Maybe you’re expecting me to now reveal the secret of how I tricked the world to stop turning and convinced everybody to wait for me. Bus alas, I didn’t. I struggled through term after term of college, always running, but always feeling behind. But now, a little older and a whole lot more stable, I’ve finally managed to turn the tables. How? Simply by stopping telling myself that I needed to catch up. Little did I know that I’d never been behind. So, if you need to slow your anxious heart and stop rushing, you’ve come to the right place.
Start taking time off
I mean it! Don’t walk away from this thinking you don’t need to do this step, that you’re somehow immune from burnout or haven’t earned a break yet. If you identified with any of the last few paragraphs, this will be a necessary, humbling step that will one of your biggest measures in how to stop rushing. Especially when I became self-employed, I had to start planning out blocks of free time to stop myself from working every minute of every day. Block out some time every day for chill time, have weekend days (even if they’re not on the weekend) and ensure that within that time you have some fun and relax a little. Spend some time reading, walking, playing a game, baking, sitting and chatting with a loved one. Make that time exclusively belong to you and your whims. Allow yourself to breathe.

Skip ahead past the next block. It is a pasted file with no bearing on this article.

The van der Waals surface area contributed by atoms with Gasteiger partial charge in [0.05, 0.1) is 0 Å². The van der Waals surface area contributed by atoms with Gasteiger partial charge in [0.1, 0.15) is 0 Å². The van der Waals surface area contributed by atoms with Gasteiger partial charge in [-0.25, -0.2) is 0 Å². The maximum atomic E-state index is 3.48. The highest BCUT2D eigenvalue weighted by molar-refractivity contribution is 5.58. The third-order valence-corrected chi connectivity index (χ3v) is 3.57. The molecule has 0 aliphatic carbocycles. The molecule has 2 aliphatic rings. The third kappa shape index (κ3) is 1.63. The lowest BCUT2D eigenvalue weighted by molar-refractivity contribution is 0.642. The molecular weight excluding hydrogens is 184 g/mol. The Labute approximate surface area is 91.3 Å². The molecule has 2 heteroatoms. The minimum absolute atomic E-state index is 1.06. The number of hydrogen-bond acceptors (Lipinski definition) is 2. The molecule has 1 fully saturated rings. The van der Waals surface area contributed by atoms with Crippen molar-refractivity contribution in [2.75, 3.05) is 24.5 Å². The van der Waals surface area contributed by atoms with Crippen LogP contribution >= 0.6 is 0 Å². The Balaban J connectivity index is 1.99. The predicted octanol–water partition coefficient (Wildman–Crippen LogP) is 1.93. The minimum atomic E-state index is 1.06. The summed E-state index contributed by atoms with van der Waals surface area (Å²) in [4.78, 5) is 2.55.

It can be a difficult but necessary lesson to know the world won’t crumble if you stop tending to everything. I know how much you feel the need to be doing all the time, but I promise you that you’ll be a better, healthier and much more capable person for taking some time off.